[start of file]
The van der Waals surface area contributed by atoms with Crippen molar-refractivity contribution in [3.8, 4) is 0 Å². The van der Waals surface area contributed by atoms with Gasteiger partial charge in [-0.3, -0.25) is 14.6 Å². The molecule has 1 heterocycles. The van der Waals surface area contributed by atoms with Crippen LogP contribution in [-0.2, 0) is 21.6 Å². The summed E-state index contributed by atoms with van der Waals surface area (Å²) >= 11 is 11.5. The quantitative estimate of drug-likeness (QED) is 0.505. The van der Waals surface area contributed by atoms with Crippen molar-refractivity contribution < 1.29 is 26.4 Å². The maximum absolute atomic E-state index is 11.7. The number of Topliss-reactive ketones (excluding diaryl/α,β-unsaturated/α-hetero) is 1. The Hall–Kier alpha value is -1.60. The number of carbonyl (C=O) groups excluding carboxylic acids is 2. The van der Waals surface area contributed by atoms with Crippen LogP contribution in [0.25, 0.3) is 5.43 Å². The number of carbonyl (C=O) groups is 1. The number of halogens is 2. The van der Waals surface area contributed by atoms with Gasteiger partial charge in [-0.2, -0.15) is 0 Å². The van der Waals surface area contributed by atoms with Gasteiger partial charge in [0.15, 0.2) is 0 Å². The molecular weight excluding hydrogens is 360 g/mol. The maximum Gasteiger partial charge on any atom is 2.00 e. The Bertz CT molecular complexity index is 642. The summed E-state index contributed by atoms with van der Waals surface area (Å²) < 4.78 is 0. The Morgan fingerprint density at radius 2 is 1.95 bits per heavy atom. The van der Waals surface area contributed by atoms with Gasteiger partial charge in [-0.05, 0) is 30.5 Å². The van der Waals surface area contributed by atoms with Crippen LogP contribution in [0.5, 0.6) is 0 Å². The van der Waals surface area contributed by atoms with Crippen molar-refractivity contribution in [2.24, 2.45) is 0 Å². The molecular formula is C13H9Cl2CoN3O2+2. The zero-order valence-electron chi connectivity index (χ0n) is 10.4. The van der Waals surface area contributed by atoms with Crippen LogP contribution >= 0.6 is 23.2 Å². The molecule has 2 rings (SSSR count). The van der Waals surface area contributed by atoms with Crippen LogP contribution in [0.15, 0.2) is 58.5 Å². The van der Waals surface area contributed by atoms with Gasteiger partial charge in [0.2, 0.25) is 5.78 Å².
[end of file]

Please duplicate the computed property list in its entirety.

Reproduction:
The van der Waals surface area contributed by atoms with Crippen molar-refractivity contribution in [3.8, 4) is 0 Å². The van der Waals surface area contributed by atoms with Gasteiger partial charge in [-0.3, -0.25) is 14.6 Å². The molecule has 1 heterocycles. The van der Waals surface area contributed by atoms with Crippen LogP contribution in [-0.2, 0) is 21.6 Å². The summed E-state index contributed by atoms with van der Waals surface area (Å²) >= 11 is 11.5. The quantitative estimate of drug-likeness (QED) is 0.505. The van der Waals surface area contributed by atoms with Crippen molar-refractivity contribution < 1.29 is 26.4 Å². The maximum absolute atomic E-state index is 11.7. The number of Topliss-reactive ketones (excluding diaryl/α,β-unsaturated/α-hetero) is 1. The Hall–Kier alpha value is -1.60. The number of carbonyl (C=O) groups excluding carboxylic acids is 2. The van der Waals surface area contributed by atoms with Crippen LogP contribution in [0.25, 0.3) is 5.43 Å². The number of carbonyl (C=O) groups is 1. The number of halogens is 2. The van der Waals surface area contributed by atoms with Gasteiger partial charge in [-0.2, -0.15) is 0 Å². The van der Waals surface area contributed by atoms with Gasteiger partial charge in [0.15, 0.2) is 0 Å². The molecular weight excluding hydrogens is 360 g/mol. The maximum Gasteiger partial charge on any atom is 2.00 e. The Bertz CT molecular complexity index is 642. The summed E-state index contributed by atoms with van der Waals surface area (Å²) < 4.78 is 0. The Morgan fingerprint density at radius 2 is 1.95 bits per heavy atom. The van der Waals surface area contributed by atoms with Gasteiger partial charge in [-0.05, 0) is 30.5 Å². The van der Waals surface area contributed by atoms with Crippen LogP contribution in [0.5, 0.6) is 0 Å². The van der Waals surface area contributed by atoms with Crippen molar-refractivity contribution in [2.24, 2.45) is 0 Å². The molecular formula is C13H9Cl2CoN3O2+2. The zero-order valence-electron chi connectivity index (χ0n) is 10.4. The van der Waals surface area contributed by atoms with Crippen LogP contribution >= 0.6 is 23.2 Å². The molecule has 2 rings (SSSR count). The van der Waals surface area contributed by atoms with Crippen LogP contribution in [0.15, 0.2) is 58.5 Å². The van der Waals surface area contributed by atoms with Gasteiger partial charge in [0.2, 0.25) is 5.78 Å².